Wednesday, January 27, 1999 Published at 19:12 GMT
The chip that's good for you
The MIT team believe bio-sensors on their chip could release drugs
A silicon chip which releases pulses of different drugs on demand is in prospect thanks to a new microelectronic device. The chip would be swallowed or implanted.
Scientists at the Massachusetts Institute of Technology have successfully tested a tiny chip which contained 34 pinprick-sized reservoirs. Each can hold 25 nanolitres of material.
Zapping a particular reservoir with a small voltage made its thin gold cover dissolve and released the chemical inside.
His colleague Dr. Michael Cima said: "Our Nature paper shows that the basic concept works, the next step is to do the engineering to make this into a real application."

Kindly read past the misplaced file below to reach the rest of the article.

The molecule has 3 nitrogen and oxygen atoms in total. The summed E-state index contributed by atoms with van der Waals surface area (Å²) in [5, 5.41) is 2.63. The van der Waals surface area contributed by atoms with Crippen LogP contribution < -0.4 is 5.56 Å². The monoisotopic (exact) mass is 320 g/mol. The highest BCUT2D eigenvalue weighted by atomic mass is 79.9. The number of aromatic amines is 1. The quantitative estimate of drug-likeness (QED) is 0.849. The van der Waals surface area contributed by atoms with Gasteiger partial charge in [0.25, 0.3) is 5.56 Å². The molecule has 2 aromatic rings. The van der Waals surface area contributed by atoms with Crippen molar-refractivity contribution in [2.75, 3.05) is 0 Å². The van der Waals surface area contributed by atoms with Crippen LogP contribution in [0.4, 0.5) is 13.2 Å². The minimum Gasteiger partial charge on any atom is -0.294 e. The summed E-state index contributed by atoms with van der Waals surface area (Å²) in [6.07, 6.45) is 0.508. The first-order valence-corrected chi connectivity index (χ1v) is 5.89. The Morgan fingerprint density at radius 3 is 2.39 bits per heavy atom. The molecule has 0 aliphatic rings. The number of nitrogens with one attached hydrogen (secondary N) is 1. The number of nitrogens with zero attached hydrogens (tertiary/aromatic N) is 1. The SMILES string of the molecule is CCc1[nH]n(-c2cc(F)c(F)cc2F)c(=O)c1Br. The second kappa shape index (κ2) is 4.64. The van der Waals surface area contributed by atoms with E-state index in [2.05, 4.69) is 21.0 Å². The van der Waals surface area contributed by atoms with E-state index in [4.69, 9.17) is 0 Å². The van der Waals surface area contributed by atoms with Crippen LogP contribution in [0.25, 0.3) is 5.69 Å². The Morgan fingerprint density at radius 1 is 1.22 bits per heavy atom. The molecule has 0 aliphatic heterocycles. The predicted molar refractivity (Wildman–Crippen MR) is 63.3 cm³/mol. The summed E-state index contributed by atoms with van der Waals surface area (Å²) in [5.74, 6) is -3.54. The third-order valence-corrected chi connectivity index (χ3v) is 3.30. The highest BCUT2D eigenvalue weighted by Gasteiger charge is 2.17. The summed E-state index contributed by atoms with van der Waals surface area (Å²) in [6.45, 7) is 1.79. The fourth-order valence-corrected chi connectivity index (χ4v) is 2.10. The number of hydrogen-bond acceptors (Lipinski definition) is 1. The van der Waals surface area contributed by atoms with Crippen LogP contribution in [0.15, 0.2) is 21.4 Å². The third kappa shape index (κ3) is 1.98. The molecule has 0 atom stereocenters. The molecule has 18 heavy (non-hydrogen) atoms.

The prototype chip is 17mm square but the researchers said they could reduce the size of the chip to only two millimetres. There is also the potential for more than 1,000 reservoirs if the reservoirs are smaller.
The chip is cheap - Langer and his team are making them in a research lab for about $20 each. But he predicts larger-scale production would drop the cost to a few dollars. The researchers have two patents pending.
The applications the team envisage are:
The MIT research was published in Nature.